Missing women of color are largely ignored by the mainstream media
Mollie Tibbetts, a 20-year-old University of Iowa student, went missing from her hometown of Brooklyn, Iowa on July 18. She has yet to be found; the ongoing investigation into her disappearance has garnered significant media attention.
Local and national media outlets have tracked Tibbetts’ story as it unfolds, with CNN.com alone publishing 11 pieces in relation to developments in the case.
Tibbetts is one of tens of thousands of women currently classified as missing in the United States. She is among a fraction of these individuals who have received media coverage of their disappearance.
Missing women like Tibbetts who gain significant media coverage of their disappearance often fit a specific profile: young, white and conventionally attractive, according to research by Sarah Stillman, a Ph.D candidate at Oxford University.
This creates a racial disparity consistent with the concept of Missing White Woman Syndrome, the idea that white women disproportionately receive the most media attention when they are reported missing.
The mainstream media makes women that fit this narrow profile into front page stories while providing little to no coverage for women of color that are reported missing. Disproportionately dedicating resources and conversation to young, attractive white women who are reported missing, the media portrays certain subgroups of missing women as more worthy of being found than missing women of color.
This discrepancy reveals the unacceptable fact that white female bodies are viewed as more valuable than the bodies of women of color by the mainstream media in America.
The sound of collective silence
Research has shown a distinct correlation between a woman’s race and the amount of media coverage that she receives when she is reported missing.
In 2016, Zach Sommers, a sociologist at Northwestern University, released the findings of a study that he conducted regarding the relationship between news coverage of missing persons and race. Using data from 2013 gathered from several news outlets and the FBI, the study sought to definitively conclude whether Missing White Woman Syndrome exists in mainstream media.
The results of the study revealed that Missing White Woman Syndrome abounds in the media, with a two-fold disparity existing in the coverage of missing women.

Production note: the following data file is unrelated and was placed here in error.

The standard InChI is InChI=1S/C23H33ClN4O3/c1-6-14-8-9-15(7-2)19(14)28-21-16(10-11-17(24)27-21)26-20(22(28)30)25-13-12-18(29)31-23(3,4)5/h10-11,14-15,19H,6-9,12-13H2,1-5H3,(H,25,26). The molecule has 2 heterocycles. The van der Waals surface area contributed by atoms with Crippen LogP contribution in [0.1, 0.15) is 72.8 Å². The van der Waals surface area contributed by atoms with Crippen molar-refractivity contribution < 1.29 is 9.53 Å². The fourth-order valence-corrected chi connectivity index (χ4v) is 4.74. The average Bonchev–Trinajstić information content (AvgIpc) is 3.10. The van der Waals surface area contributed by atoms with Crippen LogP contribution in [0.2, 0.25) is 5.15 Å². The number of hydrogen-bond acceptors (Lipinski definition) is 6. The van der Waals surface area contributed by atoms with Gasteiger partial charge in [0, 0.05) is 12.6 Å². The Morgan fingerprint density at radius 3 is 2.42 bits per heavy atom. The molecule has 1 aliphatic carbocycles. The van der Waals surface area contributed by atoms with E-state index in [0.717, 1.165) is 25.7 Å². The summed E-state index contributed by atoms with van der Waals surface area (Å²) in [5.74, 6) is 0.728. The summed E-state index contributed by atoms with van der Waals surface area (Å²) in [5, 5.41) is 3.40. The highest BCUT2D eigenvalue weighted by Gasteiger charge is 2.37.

The study found that missing black women received merely 14.32% of all media representation of missing persons, while white women reported missing received a staggering 32.97%.
Missing white women received more than double the coverage of missing black women, showing a clear lack of concern for what happens to women of color that are reported missing.
The study also uncovered discrepancies in the coverage intensity of the coverage of missing women. It was found that missing black women accounted for only 9.03% of all articles about missing persons while missing white women comprised a whopping 49.74%.
The study showed that not only did missing white women receive more coverage overall, but also had higher coverage intensity. This means that even when missing women of color do gain media attention, they are given a fraction of the resources and attention that their white counterparts receive.
The lack of coverage and coverage intensity on missing women of color in America blatantly exposes the fact that their lives are viewed as disposable.
The dismay from communities of color over the startling lack of representation of their missing women has led them to create their own coverage. Groups such as The Black & Missing Foundation, Inc. (BAM FI) were created with the intention of raising awareness of cases involving missing persons of color.
Organizations like the BAM FI play a critical role in filling the gap left behind by the mainstream media in the coverage of missing women of color. It shows that regardless of race, every case possesses its own tragedy. All cases deserve equal attention and resources to solve the mysteries and bring closure to families.